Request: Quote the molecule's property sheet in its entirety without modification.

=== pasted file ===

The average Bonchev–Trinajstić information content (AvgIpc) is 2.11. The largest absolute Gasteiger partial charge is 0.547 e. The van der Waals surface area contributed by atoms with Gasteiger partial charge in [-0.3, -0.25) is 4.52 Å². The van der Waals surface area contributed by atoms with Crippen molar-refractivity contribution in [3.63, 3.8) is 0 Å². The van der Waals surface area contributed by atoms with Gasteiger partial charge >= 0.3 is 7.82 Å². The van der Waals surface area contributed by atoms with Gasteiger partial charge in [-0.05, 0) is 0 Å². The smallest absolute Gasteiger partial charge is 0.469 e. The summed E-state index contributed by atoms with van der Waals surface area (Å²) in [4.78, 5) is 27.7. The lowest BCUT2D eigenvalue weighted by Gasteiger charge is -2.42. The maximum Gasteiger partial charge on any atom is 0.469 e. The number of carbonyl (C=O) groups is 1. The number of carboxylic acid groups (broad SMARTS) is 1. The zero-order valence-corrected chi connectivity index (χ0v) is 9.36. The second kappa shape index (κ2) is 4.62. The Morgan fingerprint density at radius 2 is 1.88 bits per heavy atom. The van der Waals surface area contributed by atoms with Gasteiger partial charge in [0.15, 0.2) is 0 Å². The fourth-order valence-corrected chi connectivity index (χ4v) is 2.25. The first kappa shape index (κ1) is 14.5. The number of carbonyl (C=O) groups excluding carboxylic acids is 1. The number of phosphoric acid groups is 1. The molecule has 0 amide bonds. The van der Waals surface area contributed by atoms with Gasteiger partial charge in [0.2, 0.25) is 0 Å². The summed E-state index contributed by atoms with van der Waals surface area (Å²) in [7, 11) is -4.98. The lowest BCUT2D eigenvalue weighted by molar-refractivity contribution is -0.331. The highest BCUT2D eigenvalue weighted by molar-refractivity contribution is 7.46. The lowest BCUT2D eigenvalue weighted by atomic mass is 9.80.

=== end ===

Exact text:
The average Bonchev–Trinajstić information content (AvgIpc) is 2.11. The largest absolute Gasteiger partial charge is 0.547 e. The van der Waals surface area contributed by atoms with Gasteiger partial charge in [-0.3, -0.25) is 4.52 Å². The van der Waals surface area contributed by atoms with Crippen molar-refractivity contribution in [3.63, 3.8) is 0 Å². The van der Waals surface area contributed by atoms with Gasteiger partial charge >= 0.3 is 7.82 Å². The van der Waals surface area contributed by atoms with Gasteiger partial charge in [-0.05, 0) is 0 Å². The smallest absolute Gasteiger partial charge is 0.469 e. The summed E-state index contributed by atoms with van der Waals surface area (Å²) in [4.78, 5) is 27.7. The lowest BCUT2D eigenvalue weighted by Gasteiger charge is -2.42. The maximum Gasteiger partial charge on any atom is 0.469 e. The number of carbonyl (C=O) groups is 1. The number of carboxylic acid groups (broad SMARTS) is 1. The zero-order valence-corrected chi connectivity index (χ0v) is 9.36. The second kappa shape index (κ2) is 4.62. The Morgan fingerprint density at radius 2 is 1.88 bits per heavy atom. The van der Waals surface area contributed by atoms with Gasteiger partial charge in [0.15, 0.2) is 0 Å². The fourth-order valence-corrected chi connectivity index (χ4v) is 2.25. The first kappa shape index (κ1) is 14.5. The number of carbonyl (C=O) groups excluding carboxylic acids is 1. The number of phosphoric acid groups is 1. The molecule has 0 amide bonds. The van der Waals surface area contributed by atoms with Gasteiger partial charge in [0.2, 0.25) is 0 Å². The summed E-state index contributed by atoms with van der Waals surface area (Å²) in [7, 11) is -4.98. The lowest BCUT2D eigenvalue weighted by molar-refractivity contribution is -0.331. The highest BCUT2D eigenvalue weighted by molar-refractivity contribution is 7.46. The lowest BCUT2D eigenvalue weighted by atomic mass is 9.80.